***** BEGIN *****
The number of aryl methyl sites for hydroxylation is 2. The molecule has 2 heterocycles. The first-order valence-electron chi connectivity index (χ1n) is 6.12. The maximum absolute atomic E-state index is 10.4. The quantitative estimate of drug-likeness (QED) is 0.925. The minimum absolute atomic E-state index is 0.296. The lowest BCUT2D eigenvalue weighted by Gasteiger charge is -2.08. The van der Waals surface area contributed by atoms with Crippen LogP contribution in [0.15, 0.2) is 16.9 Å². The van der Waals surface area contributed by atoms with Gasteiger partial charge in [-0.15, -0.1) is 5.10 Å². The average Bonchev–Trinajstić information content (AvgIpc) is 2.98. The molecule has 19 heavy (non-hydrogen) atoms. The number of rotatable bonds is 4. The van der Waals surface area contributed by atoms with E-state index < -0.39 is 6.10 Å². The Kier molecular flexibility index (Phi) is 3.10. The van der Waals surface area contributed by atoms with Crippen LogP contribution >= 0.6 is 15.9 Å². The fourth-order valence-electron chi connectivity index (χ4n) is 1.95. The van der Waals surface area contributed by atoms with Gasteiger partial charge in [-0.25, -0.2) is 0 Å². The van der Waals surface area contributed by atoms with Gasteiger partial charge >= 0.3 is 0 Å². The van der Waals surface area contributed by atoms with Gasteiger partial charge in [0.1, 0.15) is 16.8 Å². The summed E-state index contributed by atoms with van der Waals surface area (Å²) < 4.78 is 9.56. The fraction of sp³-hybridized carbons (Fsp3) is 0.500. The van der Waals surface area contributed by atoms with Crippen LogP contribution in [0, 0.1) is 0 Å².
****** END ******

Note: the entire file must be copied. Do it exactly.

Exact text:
The number of aryl methyl sites for hydroxylation is 2. The molecule has 2 heterocycles. The first-order valence-electron chi connectivity index (χ1n) is 6.12. The maximum absolute atomic E-state index is 10.4. The quantitative estimate of drug-likeness (QED) is 0.925. The minimum absolute atomic E-state index is 0.296. The lowest BCUT2D eigenvalue weighted by Gasteiger charge is -2.08. The van der Waals surface area contributed by atoms with Crippen LogP contribution in [0.15, 0.2) is 16.9 Å². The van der Waals surface area contributed by atoms with Gasteiger partial charge in [-0.15, -0.1) is 5.10 Å². The average Bonchev–Trinajstić information content (AvgIpc) is 2.98. The molecule has 19 heavy (non-hydrogen) atoms. The number of rotatable bonds is 4. The van der Waals surface area contributed by atoms with E-state index < -0.39 is 6.10 Å². The Kier molecular flexibility index (Phi) is 3.10. The van der Waals surface area contributed by atoms with Crippen LogP contribution >= 0.6 is 15.9 Å². The fourth-order valence-electron chi connectivity index (χ4n) is 1.95. The van der Waals surface area contributed by atoms with Gasteiger partial charge in [-0.25, -0.2) is 0 Å². The van der Waals surface area contributed by atoms with Gasteiger partial charge >= 0.3 is 0 Å². The van der Waals surface area contributed by atoms with Gasteiger partial charge in [0.1, 0.15) is 16.8 Å². The summed E-state index contributed by atoms with van der Waals surface area (Å²) < 4.78 is 9.56. The fraction of sp³-hybridized carbons (Fsp3) is 0.500. The van der Waals surface area contributed by atoms with Crippen LogP contribution in [0, 0.1) is 0 Å².